All Indonesia’d Out
“I’m Bob Runson, and I’m running for president of the United States.”
–Richard Dreyfus in “The American President.”
The adventure didn’t end when I got to Medan because I transferred to a local transport bu s and missed my stop by several kilometers. A woman who was leaving the van when I realized I’d missed my stop flagged down a passing police van, told the officer what had happened and asked what I should do. The next thing I knew I was being taken to a police station for the second time in less than 24 hours. I hoped the local constabulary would take me to my backpacker hotel or help me find the right van route.
No such luck.
After a brief interrogation, they called me a taxi. I’m still not sure why. I’d have been perfectly happy if they had just turned me loose and let me catch a bemo to the hotel, but they were reluctant. I wasn’t about to argue or seem ungrateful because, as I’ve said before, I’ve long had a policy of not challenging people who carry guns.
I did break one policy, however: My prohibition against doing stuff I could do at home, like watching American movies and eating Western food. After the last 24 hours I needed comfort food, both physical and spiritual. I quickly found a shopping center with a Dunkin’ Donuts and a grocery store and purchased a vanilla iced donut and a can of A&W Root Beer. It wasn’t the breakfast (or dinner) of champions, but my system was finally working again and I didn’t want to overtax it. As I saw it, watching an early evening showing of “The American President” was comfort food for my soul because it was in English, funny and a slice of home. It was just what the doctor ordered, even if he didn’t know what an esophagus was. I walked out of the theatre feeling uplifted, re-energized and ready to get up and do what needs to be done.
What I needed to do was get out of Indonesia, even if it meant paying extra money on my plane ticket to do so.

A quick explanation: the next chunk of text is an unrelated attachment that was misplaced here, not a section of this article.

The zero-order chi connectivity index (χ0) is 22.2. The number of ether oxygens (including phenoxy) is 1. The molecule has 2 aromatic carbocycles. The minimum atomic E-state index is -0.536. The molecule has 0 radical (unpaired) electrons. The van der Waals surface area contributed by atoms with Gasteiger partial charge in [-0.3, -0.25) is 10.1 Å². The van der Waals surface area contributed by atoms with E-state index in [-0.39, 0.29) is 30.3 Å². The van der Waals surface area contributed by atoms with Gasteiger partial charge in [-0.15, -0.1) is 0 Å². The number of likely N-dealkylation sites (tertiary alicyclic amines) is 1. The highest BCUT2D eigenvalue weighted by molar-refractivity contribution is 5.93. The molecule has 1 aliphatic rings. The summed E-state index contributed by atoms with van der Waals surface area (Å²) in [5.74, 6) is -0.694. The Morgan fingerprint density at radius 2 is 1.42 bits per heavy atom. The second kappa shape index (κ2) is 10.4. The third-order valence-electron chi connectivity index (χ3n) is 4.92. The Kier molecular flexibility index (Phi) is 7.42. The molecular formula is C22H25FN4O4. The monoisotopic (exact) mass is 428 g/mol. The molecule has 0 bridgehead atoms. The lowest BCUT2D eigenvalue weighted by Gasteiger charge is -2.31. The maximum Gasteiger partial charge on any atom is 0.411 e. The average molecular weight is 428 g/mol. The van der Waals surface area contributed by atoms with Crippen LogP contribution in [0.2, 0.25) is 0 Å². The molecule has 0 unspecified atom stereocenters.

I was sure that Bukit Lawang was beautiful, but Medan was ugly enough to put me off Indonesia for the rest of the trip. It was hotter than Texas on a summer day with 100 percent humidity, louder than the back row of an auditorium at a heavy metal rock concert, more choked with traffic than a Los Angeles freeway after a 10-car pileup at rush hour and the sound and fumes spewing from machinery on the city’s many construction sites made the air even smoggier than Pittsburgh was when the steel mills were running. In short, I was not surprised two years later when I heard Medan was one of the cities swept by rioting in the midst of the unrest surrounding the country’s economic collapse.
The news at the travel agency where I bought my ticket for Singapore was almost as ugly. Unless I wanted to take a long bus ride and fly out of Jakarta, I wouldn’t be able to use that portion of my ticket or get a refund. I knew I was getting screwed, but $140 seemed a small price to pay to avoid another bus ride, so I jumped at it. Although I had to wait almost an hour for the travel agent to process my ticket, I didn’t mind because I spent the time talking with a beautiful 25 year-old assistant at the agency who, like everyone else in the country, wanted to know my life story. Then I asked hers. If I hadn’t been so burned out, I would have stayed an extra day or two and asked her out.
Considering how pretty she and many of the women I met in Indonesia are, I was surprised when I was in a swimming pool later in the day and a 20-something Indonesian man told me he wanted to marry an American woman. Then he asked if I could introduce him to any single American woman who would be interested.